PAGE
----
“Daniel Ambrose’s Moon Dreams recalls the American Luminist painters of the mid 19th century, who attempted to capture dramatic or mysterious lighting effects for awe-inspiring impact.” – James J. Murphy / Plein Air to Post Modern, Curator.
D aniel Ambrose was born in a small seaside town in Florida, and raised on well water in a house his father built on a rural dirt road. In those day’s, before air conditioning, internet and cell phones, Daniel read adventure stories and roamed the outdoors from sunup to sundown, igniting and nurturing his imagination. Long days exploring the seashore and exotic Florida woodlands, instilled in Daniel a deep love for nature, and a lifetime desire to express his passion for her in paint.
Naturally talented, sans a formal art education, Ambrose has been working in egg tempera for almost thirty years. Learning the Renaissance technique of the Old Masters from a translation of a 15th-century Italian handbook of painting methods that he discovered in a vintage bookstore.
Egg tempera is a slow, meditative process. Ambrose makes his own paint from a 15th century Italian recipe using natural earth pigments and egg yolks. His technique involves a subtle layering process. When asked how long it takes to paint a tempera. Daniel replies, “honestly, each painting takes its own time, I never force it and often set a painting aside. A painting can take months or even years — I always have a string of them going.”
To relieve the intense concentration a tempera demands, Ambrose also works in oil, painting plein air studies to gather sensory information which he use as reference for his exquisite egg tempera and major studio oil paintings. Painting plein air, and constantly drawing in his sketchbook are Daniel’s primary means of keeping motivated and inspired. “With no formal training, this is natural to me and the way I have always worked.”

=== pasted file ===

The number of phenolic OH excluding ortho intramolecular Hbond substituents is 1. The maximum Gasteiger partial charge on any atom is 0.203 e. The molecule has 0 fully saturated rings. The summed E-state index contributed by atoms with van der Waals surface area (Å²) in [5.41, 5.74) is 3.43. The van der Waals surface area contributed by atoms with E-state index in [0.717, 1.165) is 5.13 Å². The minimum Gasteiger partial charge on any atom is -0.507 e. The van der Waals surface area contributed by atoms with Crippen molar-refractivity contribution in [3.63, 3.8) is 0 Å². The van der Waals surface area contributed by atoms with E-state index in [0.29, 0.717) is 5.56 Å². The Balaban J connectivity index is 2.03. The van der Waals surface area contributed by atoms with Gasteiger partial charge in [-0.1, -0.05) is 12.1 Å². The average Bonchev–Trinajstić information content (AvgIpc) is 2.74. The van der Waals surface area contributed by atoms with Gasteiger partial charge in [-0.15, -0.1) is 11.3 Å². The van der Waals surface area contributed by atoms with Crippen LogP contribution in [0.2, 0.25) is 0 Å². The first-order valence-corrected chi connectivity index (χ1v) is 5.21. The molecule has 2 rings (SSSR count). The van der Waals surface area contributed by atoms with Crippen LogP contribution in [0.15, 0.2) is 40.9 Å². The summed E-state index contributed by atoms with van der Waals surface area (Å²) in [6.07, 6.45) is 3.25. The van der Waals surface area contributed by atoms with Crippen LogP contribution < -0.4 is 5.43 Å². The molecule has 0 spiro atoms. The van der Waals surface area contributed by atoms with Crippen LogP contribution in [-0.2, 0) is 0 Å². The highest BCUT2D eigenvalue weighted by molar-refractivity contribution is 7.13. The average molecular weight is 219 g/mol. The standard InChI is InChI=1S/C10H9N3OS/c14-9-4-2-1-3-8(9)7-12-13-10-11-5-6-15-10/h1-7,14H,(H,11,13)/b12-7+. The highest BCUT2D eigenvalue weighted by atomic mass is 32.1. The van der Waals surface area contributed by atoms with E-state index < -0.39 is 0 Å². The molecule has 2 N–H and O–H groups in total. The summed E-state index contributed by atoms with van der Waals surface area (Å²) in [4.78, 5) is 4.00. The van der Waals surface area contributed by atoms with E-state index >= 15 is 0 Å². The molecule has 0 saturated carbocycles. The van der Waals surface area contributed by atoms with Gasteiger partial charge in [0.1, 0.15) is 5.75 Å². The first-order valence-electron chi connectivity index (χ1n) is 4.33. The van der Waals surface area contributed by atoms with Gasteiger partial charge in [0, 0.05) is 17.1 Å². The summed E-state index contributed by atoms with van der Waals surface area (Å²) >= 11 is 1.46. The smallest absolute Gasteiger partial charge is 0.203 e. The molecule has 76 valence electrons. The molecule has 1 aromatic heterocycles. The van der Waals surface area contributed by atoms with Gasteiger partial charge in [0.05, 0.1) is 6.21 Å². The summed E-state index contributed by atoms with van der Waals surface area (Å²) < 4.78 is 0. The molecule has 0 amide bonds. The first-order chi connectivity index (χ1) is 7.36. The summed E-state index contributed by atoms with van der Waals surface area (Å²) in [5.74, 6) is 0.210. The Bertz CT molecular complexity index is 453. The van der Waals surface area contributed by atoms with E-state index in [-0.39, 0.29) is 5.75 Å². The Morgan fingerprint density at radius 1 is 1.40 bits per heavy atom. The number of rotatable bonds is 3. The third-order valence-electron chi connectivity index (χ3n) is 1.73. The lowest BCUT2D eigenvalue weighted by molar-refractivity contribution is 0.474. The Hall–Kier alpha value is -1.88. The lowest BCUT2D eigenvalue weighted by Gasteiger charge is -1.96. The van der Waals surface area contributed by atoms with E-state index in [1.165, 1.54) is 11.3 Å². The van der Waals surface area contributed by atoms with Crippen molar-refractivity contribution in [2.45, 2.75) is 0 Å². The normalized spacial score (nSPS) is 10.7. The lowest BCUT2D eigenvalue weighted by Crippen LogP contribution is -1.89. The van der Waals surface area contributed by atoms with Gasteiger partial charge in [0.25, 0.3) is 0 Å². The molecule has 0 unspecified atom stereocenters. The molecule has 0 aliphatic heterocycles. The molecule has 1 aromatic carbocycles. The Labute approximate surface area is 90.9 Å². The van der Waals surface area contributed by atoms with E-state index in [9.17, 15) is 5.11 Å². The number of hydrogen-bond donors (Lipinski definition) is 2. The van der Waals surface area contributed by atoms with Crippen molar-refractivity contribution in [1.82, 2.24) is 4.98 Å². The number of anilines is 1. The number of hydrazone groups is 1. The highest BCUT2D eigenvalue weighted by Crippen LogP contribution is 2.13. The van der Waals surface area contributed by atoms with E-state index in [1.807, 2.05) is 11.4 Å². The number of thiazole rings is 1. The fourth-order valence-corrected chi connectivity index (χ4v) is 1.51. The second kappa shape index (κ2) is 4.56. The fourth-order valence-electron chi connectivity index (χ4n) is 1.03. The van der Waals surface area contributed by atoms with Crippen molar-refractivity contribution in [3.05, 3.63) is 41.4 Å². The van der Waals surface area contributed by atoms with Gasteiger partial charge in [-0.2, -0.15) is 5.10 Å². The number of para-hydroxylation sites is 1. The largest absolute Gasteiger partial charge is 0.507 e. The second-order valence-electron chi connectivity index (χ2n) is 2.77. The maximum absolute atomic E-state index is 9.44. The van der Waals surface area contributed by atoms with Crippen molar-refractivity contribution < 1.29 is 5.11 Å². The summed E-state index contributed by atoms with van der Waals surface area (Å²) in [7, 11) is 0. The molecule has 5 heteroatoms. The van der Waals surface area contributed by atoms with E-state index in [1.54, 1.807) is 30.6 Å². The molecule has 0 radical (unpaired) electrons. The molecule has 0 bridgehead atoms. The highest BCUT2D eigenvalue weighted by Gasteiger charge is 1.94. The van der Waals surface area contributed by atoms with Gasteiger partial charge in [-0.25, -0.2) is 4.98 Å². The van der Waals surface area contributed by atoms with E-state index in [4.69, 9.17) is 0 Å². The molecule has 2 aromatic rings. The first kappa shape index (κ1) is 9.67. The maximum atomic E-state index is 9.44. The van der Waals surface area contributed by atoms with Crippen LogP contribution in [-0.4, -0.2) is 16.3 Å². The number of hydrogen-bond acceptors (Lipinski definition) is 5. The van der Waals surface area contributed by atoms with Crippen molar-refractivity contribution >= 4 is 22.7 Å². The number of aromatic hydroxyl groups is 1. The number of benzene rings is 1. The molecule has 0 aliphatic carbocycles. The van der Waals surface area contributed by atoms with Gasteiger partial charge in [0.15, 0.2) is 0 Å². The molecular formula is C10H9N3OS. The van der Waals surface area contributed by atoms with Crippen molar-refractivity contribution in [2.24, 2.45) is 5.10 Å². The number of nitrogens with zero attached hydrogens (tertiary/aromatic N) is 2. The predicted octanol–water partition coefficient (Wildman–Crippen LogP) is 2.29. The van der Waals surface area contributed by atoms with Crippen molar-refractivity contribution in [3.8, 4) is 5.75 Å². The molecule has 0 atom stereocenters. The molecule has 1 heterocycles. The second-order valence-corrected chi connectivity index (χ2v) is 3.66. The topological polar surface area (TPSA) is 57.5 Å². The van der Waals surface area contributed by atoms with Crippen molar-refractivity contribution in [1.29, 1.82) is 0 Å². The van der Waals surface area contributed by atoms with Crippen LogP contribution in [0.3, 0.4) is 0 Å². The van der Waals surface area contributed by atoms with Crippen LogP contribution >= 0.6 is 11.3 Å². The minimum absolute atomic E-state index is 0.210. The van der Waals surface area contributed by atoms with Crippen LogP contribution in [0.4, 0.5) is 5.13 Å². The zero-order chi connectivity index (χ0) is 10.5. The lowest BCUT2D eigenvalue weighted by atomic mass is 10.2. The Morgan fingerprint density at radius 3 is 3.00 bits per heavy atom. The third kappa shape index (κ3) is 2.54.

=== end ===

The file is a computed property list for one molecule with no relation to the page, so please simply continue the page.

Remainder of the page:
“I paint because I am in love with life. I paint out of gratitude, a way to show my respect and honor this beautiful gift of life. Painting in egg tempera, weaving thin translucent layers of paint into subtle, rich tapestries of color, becomes for me a metaphor of geological layers and complex human emotions. Egg is fragile, like life, a reminder of the fleeting moments that I seek to preserve in paint. Painting for me is a meditative process of understanding— a spiritual approach to life.”
Through the years, Ambrose has garnered acclaim for his work which resides in art collections worldwide. Indeed, his art journey’s have taken him far from his childhood on a back road in Florida. Throughout his life, Daniel’s early love for the outdoors has remained, and like any true love, has only grown deeper with the passing of time. These day’s, when not in his studio, still finds Daniel wandering coastal shores, drawing in his sketchbook or painting, seeking inspiration for his next hauntingly beautiful painting.